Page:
Molecular and microscopic characterization of a novel Eastern grey kangaroopox virus genome directly from a clinical sample
journal contributionposted on 15.08.2021, 23:59 by Subir SarkerSubir Sarker, Hayley K Roberts, Naomie Tidd, Shayne Ault, Georgia Ladmore, Andrew Peters, Jade K Forwood, Karla HelbigKarla Helbig, Shane R Raidal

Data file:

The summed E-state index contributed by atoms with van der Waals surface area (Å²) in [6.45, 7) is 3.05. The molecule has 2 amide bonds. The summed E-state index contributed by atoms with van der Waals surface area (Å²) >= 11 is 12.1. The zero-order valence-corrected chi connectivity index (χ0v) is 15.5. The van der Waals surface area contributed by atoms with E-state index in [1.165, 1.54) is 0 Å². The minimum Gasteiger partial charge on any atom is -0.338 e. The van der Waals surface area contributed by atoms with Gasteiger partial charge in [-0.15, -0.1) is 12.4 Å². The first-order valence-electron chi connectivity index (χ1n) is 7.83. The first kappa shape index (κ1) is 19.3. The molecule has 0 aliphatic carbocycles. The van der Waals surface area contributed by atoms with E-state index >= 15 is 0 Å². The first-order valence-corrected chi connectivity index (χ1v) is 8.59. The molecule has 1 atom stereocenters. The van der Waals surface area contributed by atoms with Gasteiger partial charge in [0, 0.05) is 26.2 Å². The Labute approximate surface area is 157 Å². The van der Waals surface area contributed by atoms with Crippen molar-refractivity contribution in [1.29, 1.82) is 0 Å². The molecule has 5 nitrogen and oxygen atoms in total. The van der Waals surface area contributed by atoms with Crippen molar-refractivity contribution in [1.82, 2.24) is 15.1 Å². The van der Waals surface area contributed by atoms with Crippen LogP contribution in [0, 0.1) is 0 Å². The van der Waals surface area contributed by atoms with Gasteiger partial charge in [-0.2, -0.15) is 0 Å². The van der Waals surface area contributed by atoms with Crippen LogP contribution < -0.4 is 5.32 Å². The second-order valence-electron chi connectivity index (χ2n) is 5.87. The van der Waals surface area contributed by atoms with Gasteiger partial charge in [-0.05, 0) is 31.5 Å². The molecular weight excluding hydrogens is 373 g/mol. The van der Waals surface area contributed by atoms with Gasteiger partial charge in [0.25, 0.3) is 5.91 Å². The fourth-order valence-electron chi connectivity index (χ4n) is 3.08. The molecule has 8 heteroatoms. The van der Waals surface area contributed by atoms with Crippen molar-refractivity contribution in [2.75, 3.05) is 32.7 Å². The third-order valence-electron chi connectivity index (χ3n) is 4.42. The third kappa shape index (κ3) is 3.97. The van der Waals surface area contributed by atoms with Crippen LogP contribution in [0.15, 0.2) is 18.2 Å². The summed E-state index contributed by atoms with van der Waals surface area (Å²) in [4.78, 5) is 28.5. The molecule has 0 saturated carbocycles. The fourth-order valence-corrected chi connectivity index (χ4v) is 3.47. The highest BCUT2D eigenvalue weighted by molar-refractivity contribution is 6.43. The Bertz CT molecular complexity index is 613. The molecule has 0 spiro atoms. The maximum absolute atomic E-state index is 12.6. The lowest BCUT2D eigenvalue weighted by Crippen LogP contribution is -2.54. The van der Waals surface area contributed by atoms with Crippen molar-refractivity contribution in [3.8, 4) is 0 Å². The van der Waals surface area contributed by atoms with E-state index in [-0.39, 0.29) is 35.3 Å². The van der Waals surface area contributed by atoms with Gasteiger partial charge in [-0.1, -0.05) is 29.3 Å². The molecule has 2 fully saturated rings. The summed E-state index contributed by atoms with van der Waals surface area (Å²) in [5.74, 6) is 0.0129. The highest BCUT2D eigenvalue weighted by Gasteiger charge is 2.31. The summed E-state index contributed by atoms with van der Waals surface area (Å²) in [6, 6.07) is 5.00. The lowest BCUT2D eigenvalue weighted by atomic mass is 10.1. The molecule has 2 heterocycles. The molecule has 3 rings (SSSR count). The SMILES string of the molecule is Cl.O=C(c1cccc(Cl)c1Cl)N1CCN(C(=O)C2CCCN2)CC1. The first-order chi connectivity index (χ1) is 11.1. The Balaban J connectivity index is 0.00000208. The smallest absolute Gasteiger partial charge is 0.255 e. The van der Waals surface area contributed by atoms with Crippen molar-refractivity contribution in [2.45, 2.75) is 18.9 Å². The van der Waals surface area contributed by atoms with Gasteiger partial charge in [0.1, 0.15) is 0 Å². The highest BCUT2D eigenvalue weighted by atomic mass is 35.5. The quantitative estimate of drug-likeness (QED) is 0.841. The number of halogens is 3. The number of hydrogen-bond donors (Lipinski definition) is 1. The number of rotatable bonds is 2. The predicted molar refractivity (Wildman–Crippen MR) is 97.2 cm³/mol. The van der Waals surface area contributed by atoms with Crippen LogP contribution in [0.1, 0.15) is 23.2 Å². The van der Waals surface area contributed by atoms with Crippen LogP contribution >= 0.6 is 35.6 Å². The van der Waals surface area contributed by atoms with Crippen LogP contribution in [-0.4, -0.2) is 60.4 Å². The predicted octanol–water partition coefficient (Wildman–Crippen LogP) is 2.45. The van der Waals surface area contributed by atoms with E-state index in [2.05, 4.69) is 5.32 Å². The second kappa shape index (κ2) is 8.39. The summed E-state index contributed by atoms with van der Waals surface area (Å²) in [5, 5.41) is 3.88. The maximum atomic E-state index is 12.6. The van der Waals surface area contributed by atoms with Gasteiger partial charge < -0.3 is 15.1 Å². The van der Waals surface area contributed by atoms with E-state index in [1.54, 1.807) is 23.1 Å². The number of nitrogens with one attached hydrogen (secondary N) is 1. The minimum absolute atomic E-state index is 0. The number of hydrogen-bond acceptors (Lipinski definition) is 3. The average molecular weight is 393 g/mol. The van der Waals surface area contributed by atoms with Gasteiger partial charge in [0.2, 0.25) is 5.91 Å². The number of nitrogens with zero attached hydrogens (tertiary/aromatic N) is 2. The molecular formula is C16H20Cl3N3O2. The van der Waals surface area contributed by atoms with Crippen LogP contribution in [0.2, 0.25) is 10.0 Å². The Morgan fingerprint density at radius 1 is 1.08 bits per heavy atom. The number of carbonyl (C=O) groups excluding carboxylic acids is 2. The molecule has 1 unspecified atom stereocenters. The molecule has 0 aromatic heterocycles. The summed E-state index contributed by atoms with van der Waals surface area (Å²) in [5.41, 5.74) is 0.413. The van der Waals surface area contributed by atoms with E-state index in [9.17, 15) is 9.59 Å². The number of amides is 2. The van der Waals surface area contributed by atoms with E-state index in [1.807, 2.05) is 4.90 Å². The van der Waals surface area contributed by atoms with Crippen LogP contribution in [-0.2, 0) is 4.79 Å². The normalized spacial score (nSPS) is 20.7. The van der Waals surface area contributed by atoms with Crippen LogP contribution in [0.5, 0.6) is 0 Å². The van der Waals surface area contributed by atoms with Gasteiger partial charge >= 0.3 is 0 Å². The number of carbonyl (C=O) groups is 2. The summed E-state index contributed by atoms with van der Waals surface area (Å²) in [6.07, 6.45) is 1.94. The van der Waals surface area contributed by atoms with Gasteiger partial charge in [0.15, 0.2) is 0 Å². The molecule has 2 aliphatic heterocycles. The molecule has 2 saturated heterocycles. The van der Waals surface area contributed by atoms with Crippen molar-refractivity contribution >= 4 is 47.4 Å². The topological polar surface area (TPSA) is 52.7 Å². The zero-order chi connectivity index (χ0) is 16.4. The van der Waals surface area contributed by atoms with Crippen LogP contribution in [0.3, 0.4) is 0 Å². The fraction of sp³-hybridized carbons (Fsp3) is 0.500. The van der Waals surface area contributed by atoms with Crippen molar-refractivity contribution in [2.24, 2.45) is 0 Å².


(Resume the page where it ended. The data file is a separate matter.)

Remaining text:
Poxviruses are large DNA viruses with varying zoonotic potential, and are recognised in a broad range of wildlife. Although poxviruses have been detected in kangaroos, their genetic relationships to poxviruses in other animals and humans is not well understood. Here, we present a novel genome sequence of a marsupial poxvirus, the Eastern grey kangaroopox virus (EKPV-NSW), isolated from a wild eastern grey kangaroo. In the present study, histopathologically confirmed epidermal pox lesions were used to recover the full-length viral genome and perform electron microscopic analysis, with both immature virions and intracellular mature virions detected. Subsequent analysis of the EKPV-NSW genome demonstrated the highest degree of sequence similarity with EKPV-SC strain (91.51%), followed by WKPV-WA (87.93%), and MOCV1 (44.05%). The novel EKPV-NSW complete genome encompasses most of the chordopoxviruses protein coding genes (138) that are required for genome replication and expression, with only three essential protein coding genes being absent. The novel EKPV-NSW is missing 28 predicted genes compared to the recently isolated EKPV-SC, and carries 21 additional unique genes, encoding unknown proteins. Phylogenetic and recombination analyses showed EKPV-NSW to be the distinct available candidate genome of chordopoxviruses.